Re: [Idr] draft-wang-idr-vpn-routes-control-analysis (was Re: rd-orf problem clarification at the local level)

Gyan Mishra <> Fri, 26 February 2021 23:20 UTC

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From: Gyan Mishra <>
Date: Fri, 26 Feb 2021 18:20:22 -0500
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To: Jeffrey Haas <>
Cc: Aijun Wang <>,,
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Subject: Re: [Idr] draft-wang-idr-vpn-routes-control-analysis (was Re: rd-orf problem clarification at the local level)
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Hi Jeffrey

On Fri, Feb 26, 2021 at 3:47 PM Jeffrey Haas <> wrote:

> Gyan,
> On Thu, Feb 25, 2021 at 10:52:25PM -0500, Gyan Mishra wrote:
> > Keep in mind that RTC is an optimization that does not apply to every
> > scenario especially in cases where all PEs have all the same VPNs defined
> > with explicit RT import.  The special cases were RTC does apply is for
> > incongruent VRFs in cases of a sparse RT distribution graph where PEs
> don’t
> > all import the same RTs.  By default all PE have RT filtering enabled by
> > default meaning if their is not an explicit VRF definition to match and
> > import the RT, the RT is dropped.  With RTC the distribution graph of
> what
> > RTs are advertised RR-PE is now optimized with RT membership, and now
> only
> > RTs explicitly imported by the PEs are now advertised by the RR to PE for
> > processing.  In the case of RD-ORF, it provides a layer of needed
> > granularity as the RD PE originator of the flood is a subset of all the
> > prefixes represented by the RT permitted by RTC to be advertised to the
> > PE.  The RD-ORF now dynamically blocks the offending PE prefixes that
> would
> > otherwise have been advertised by RTC RR to PE and accepted by the PE for
> > processing and added to the VRF RIB being overloaded.
> I agree that RT-Constrain does not solve all of the problems, nor is my
> intent to suggest that it does.  It does suggest that a hard problem has
> some possible answers.

   Gyan> Good we are on the same page.

> There are two issues here:
> 1. How does a receiving PE signal that it wants to STOP receiving some
> routes?  RD-ORF is an example of that.

  Gyan> Agreed on the two issues first being how receiving PE signals

> 2. How does something that receives the signal from the first item decide
> whether it can perform the same procedure "upstream"?

   Gyan> So as you stated their are two main parts to the RD-ORF solution.

Goal #1 Mitigation of all receiver PEs VPNs from overflow.  So RD-ORF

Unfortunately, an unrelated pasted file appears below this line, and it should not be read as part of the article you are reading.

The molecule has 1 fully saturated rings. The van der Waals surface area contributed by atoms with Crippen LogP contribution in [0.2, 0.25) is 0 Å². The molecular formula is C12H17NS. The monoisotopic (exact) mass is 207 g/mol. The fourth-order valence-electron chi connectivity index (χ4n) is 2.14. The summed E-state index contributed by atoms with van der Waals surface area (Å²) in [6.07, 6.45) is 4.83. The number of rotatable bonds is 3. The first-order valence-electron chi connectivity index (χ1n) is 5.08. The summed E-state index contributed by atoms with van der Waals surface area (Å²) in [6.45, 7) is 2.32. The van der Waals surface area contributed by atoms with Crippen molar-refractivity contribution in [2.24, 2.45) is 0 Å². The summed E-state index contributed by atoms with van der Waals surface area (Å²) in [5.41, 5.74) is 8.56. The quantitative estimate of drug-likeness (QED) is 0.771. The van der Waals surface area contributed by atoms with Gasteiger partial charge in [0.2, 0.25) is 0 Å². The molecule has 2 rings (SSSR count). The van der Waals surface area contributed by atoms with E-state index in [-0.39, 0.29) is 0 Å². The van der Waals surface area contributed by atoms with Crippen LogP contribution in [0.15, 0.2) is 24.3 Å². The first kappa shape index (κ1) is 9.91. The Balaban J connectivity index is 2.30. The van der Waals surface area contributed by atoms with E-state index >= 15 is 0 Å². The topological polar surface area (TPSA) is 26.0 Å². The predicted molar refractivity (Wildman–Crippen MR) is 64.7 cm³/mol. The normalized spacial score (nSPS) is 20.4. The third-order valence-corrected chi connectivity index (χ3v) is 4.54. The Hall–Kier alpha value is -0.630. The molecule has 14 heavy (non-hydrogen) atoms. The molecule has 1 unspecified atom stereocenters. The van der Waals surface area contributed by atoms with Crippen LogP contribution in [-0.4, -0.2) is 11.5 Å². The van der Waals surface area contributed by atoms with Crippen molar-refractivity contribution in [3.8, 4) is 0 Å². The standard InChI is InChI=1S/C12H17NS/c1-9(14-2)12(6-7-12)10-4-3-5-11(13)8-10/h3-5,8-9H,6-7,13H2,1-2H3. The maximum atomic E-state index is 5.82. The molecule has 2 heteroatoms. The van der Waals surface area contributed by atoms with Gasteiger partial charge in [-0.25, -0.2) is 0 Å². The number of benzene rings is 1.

solution resolves all PEs that are signaling RD-ORF for overflow VRF.  The
receiver driven signaling completely mitigates all PEs having an overflow
issue.  So this solves #1 and #2.  We can update the draft to clarify the
receiver driven solution  signaling so the RR does not have to perform the
same procedure upstream.

Goal #2 Stop the source from sending the flood of routes.  This is more
complicated agreed and would require signaling upstream by the RR to find
the source PE based on RD+RT.  In a typical service provider core the PEs
RRC all peer to multiple RRs so the so the source PE would be one of the
PEs peering directly to the RRs so it would not be too difficult I think to
find the source PE based on RD+RT.   We will work on documenting this
scenario better.

> I believe that the second point will be very hard to solve and urge the
> authors to spend time documenting the scenarios.

   Gyan> Agreed.  The second point I think can be solved with receiver
driven signaling so the RR does not have to signal upstream.  We will work
on better documenting Goal #2 to stop the source from flooding.

> Alternatively, if the problem to be solved is restricted to the first case,
> I think you have a constrained problem that can be readily solved either
> through Prefix ORF or even RD-ORF as special case of Prefix-ORF.

    Gyan> The major caveat with Prefix ORF is if the number of prefixes is
a high order of magnitude would make it not feasible such as a 100k route
flood.  Since the RD ORF is meant to mitigate the overflow PE the use case
would always be a very high number of prefixes that could cause resources

> -- Jeff


*Gyan Mishra*

*Network Solutions A**rchitect *

*M 301 502-134713101 Columbia Pike *Silver Spring, MD